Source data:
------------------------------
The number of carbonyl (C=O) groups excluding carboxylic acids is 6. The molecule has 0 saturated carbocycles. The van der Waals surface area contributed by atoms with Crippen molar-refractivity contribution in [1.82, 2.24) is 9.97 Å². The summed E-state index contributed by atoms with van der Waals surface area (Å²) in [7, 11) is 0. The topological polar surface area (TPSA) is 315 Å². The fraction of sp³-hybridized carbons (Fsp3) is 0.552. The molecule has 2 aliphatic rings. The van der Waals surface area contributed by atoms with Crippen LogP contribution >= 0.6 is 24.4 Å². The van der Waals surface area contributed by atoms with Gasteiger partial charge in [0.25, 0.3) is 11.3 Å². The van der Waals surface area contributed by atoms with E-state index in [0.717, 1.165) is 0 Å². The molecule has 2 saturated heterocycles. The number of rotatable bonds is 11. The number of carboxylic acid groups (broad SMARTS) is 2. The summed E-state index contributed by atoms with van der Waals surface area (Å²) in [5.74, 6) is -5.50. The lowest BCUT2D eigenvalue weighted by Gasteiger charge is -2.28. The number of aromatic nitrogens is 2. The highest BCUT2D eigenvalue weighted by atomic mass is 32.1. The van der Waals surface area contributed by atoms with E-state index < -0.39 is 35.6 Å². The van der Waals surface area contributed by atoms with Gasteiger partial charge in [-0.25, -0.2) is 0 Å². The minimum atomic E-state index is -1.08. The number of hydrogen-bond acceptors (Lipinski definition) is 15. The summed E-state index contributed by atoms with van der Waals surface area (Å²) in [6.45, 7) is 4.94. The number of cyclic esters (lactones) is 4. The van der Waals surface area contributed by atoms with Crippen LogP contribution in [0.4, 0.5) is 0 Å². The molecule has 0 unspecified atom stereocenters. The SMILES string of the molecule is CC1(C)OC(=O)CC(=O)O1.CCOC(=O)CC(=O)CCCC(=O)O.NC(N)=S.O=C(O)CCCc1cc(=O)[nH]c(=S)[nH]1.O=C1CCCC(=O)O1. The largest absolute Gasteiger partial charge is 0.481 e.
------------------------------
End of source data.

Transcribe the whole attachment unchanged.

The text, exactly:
The number of carbonyl (C=O) groups excluding carboxylic acids is 6. The molecule has 0 saturated carbocycles. The van der Waals surface area contributed by atoms with Crippen molar-refractivity contribution in [1.82, 2.24) is 9.97 Å². The summed E-state index contributed by atoms with van der Waals surface area (Å²) in [7, 11) is 0. The topological polar surface area (TPSA) is 315 Å². The fraction of sp³-hybridized carbons (Fsp3) is 0.552. The molecule has 2 aliphatic rings. The van der Waals surface area contributed by atoms with Crippen LogP contribution >= 0.6 is 24.4 Å². The van der Waals surface area contributed by atoms with Gasteiger partial charge in [0.25, 0.3) is 11.3 Å². The van der Waals surface area contributed by atoms with E-state index in [0.717, 1.165) is 0 Å². The molecule has 2 saturated heterocycles. The number of rotatable bonds is 11. The number of carboxylic acid groups (broad SMARTS) is 2. The summed E-state index contributed by atoms with van der Waals surface area (Å²) in [5.74, 6) is -5.50. The lowest BCUT2D eigenvalue weighted by Gasteiger charge is -2.28. The number of aromatic nitrogens is 2. The highest BCUT2D eigenvalue weighted by atomic mass is 32.1. The van der Waals surface area contributed by atoms with E-state index < -0.39 is 35.6 Å². The van der Waals surface area contributed by atoms with Gasteiger partial charge in [-0.25, -0.2) is 0 Å². The minimum atomic E-state index is -1.08. The number of hydrogen-bond acceptors (Lipinski definition) is 15. The summed E-state index contributed by atoms with van der Waals surface area (Å²) in [6.45, 7) is 4.94. The number of cyclic esters (lactones) is 4. The van der Waals surface area contributed by atoms with Crippen LogP contribution in [0.4, 0.5) is 0 Å². The molecule has 0 unspecified atom stereocenters. The SMILES string of the molecule is CC1(C)OC(=O)CC(=O)O1.CCOC(=O)CC(=O)CCCC(=O)O.NC(N)=S.O=C(O)CCCc1cc(=O)[nH]c(=S)[nH]1.O=C1CCCC(=O)O1. The largest absolute Gasteiger partial charge is 0.481 e.